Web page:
Further reading:

  • IPCC (2013). Working Group I Contribution to the IPCC Fifth Assessment Report: Climate Change 2013: The Physical Science Basis: Summary for Policymakers. Stockholm, IPCC: pp.36. (available from
  • Field, C. B., V. Barros, et al. (2012). Managing the risks of extreme events and disasters to advance climate change adaption: Summary for Policymakers, Cambridge University Press, Cambridge, UK, and New York, NY, USA: 1-19. (available from
  1. WinACC’s report on greenhouse gas emissions in Winchester District is available on request (Whitmarsh, R. B. (2013). Greenhouse gas emissions in Winchester district: Part III. Estimates and trends (2005-2011). Winchester, WinACC: pp.27).
  2. Winchester City Council is consulting on the refreshed Community Strategy until 28 October 2013. More information at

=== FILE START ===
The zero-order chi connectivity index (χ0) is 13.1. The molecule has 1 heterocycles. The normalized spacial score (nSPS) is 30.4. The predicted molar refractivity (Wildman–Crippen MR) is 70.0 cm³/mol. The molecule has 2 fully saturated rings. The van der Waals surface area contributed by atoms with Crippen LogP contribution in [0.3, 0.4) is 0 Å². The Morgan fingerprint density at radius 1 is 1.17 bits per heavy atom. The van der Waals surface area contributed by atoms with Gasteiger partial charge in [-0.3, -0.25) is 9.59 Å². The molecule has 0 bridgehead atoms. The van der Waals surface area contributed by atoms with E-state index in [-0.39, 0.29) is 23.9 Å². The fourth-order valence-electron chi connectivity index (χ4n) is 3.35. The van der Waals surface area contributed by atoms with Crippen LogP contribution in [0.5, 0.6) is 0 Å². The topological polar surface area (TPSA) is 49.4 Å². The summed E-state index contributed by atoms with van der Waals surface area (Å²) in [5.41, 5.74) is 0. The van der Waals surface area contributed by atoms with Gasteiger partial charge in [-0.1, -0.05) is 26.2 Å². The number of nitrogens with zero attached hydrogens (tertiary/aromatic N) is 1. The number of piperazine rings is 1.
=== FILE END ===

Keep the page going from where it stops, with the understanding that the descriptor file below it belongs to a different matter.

3. Winchester Action on Climate Change was formed in October 2007 to engage every household and organisation in the Winchester district to cut the carbon footprint of the district by 30% by the end of 2015, relative to 2004.
  4. More information from Bob Whitmarsh on 01962 868862 email, or Chris Holloway on 01962 827083 / 07779 283451 email, or from
  5. WinACC’s full name is Winchester Action on Climate Change Ltd. It is a registered charity in England and Wales with charity no. 1150754.